The Catholic University of America

Third Biennial Daniel Thursz Memorial Lecture

Aging in a Majority-Minority Nation:  Intergenerational Tensions and Opportunities

Latinos are the largest minority group in the United States. By 2020, the 65 year and older population will double from present levels. By 2030, the U.S. will be a majority-minority nation. How will these social, economic, racial, and cultural transformations change the civic fabric? Southern California’s diversity serves as an epicenter for investigating U.S. demographic trends and identifying solutions, answers, and recommendations for minimizing tensions and maximizing opportunities as our population ages and diversifies.

Fernando Torres-Gil, PhD
October 24, 2013, 5:00 - 7:00pm
Pryzbyla Center, Great Room A

Cost:  Free

CEU's:  1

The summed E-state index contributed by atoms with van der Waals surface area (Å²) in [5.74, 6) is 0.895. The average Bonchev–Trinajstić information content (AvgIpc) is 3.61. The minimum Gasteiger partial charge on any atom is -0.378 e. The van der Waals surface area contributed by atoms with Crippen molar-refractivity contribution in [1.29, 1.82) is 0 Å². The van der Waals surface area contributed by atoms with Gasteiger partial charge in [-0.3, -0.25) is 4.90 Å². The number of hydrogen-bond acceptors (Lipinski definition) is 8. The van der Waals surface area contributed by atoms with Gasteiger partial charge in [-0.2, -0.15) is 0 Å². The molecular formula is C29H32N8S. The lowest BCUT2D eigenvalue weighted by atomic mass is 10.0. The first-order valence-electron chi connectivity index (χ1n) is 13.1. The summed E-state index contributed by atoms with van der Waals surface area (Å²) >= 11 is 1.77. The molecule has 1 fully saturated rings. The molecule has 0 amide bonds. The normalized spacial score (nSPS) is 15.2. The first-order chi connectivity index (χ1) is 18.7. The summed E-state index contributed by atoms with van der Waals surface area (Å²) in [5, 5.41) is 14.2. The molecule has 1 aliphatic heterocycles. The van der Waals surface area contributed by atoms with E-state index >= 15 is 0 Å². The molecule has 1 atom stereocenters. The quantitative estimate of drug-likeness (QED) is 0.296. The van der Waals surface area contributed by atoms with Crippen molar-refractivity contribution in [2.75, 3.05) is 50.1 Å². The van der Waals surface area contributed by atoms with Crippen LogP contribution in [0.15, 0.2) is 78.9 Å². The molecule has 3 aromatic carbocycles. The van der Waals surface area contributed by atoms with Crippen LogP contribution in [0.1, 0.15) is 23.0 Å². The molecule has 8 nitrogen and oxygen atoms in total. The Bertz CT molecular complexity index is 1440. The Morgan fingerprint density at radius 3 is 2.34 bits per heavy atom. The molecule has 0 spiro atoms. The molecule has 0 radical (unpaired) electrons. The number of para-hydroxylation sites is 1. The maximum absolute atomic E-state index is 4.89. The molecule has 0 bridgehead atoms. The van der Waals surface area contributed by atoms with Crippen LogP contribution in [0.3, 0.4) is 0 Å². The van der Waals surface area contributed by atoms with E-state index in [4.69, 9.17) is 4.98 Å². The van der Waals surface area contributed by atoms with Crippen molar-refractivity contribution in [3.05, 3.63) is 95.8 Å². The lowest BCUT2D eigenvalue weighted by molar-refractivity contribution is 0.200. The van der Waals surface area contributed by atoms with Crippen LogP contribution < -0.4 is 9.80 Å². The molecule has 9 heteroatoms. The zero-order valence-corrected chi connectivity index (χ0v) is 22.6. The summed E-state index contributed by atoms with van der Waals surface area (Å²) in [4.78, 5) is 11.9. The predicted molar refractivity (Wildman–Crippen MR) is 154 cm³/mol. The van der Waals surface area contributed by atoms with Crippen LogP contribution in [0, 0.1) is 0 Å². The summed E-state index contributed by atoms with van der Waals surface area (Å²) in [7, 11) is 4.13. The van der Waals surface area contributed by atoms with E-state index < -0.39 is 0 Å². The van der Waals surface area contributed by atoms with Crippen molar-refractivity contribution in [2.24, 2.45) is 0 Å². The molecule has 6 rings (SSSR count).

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Fernando Torres-Gil, PhD, is Professor of Social Welfare and Public Policy and Director of the UCLA Center for Policy Research on Aging. As the Clinton Administration’s chief advocate on aging, Torres-Gil played a key role in promoting the importance of the issues of aging, long-term care and disability, community services for the elderly, and baby boomer preparation for retirement. He served under HHS Secretary Donna Shalala, managing the Administration on Aging and organizing the 1995 White House Conference on Aging, in addition to serving as a member of the President’s Welfare Reform Working Group. In 2010 he received his third presidential appointment (with Senate Confirmation) when President Barack Obama appointed him as Vice Chair of the National Council on Disability, an independent federal agency that reports to the Congress and White House on federal matters related to disability policy. During his public service in Washington, D.C., he also served as Staff Director of the U.S. House Select Committee on Aging under his mentor, Congressman Edward R. Roybal. R. Torres-Gil earned his A.A. in Political Science at Hartnell Community College (1968), a B.A. with honors in Political Science from San Jose State University (1970), and an M.S.W. (1972) and Ph.D. (1976) in Social Policy, Planning and Research from the Heller Graduate School in Social Policy and Management at Brandeis University.